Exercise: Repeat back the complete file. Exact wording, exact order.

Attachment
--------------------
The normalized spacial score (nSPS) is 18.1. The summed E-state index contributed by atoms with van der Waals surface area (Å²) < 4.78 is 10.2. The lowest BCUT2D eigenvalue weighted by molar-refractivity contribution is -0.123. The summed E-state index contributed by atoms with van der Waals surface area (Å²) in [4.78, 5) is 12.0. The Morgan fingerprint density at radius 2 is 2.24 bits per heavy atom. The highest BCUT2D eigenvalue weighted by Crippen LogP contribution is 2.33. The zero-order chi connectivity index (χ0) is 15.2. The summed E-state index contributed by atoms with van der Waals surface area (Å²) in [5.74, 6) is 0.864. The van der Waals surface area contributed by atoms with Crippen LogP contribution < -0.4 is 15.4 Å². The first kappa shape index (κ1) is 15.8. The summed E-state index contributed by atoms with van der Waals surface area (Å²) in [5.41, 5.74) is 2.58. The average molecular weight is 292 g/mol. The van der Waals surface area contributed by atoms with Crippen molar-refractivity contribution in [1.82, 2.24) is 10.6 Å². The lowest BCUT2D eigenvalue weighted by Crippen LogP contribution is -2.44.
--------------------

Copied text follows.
The normalized spacial score (nSPS) is 18.1. The summed E-state index contributed by atoms with van der Waals surface area (Å²) < 4.78 is 10.2. The lowest BCUT2D eigenvalue weighted by molar-refractivity contribution is -0.123. The summed E-state index contributed by atoms with van der Waals surface area (Å²) in [4.78, 5) is 12.0. The Morgan fingerprint density at radius 2 is 2.24 bits per heavy atom. The highest BCUT2D eigenvalue weighted by Crippen LogP contribution is 2.33. The zero-order chi connectivity index (χ0) is 15.2. The summed E-state index contributed by atoms with van der Waals surface area (Å²) in [5.74, 6) is 0.864. The van der Waals surface area contributed by atoms with Crippen LogP contribution < -0.4 is 15.4 Å². The first kappa shape index (κ1) is 15.8. The summed E-state index contributed by atoms with van der Waals surface area (Å²) in [5.41, 5.74) is 2.58. The average molecular weight is 292 g/mol. The van der Waals surface area contributed by atoms with Crippen molar-refractivity contribution in [1.82, 2.24) is 10.6 Å². The lowest BCUT2D eigenvalue weighted by Crippen LogP contribution is -2.44.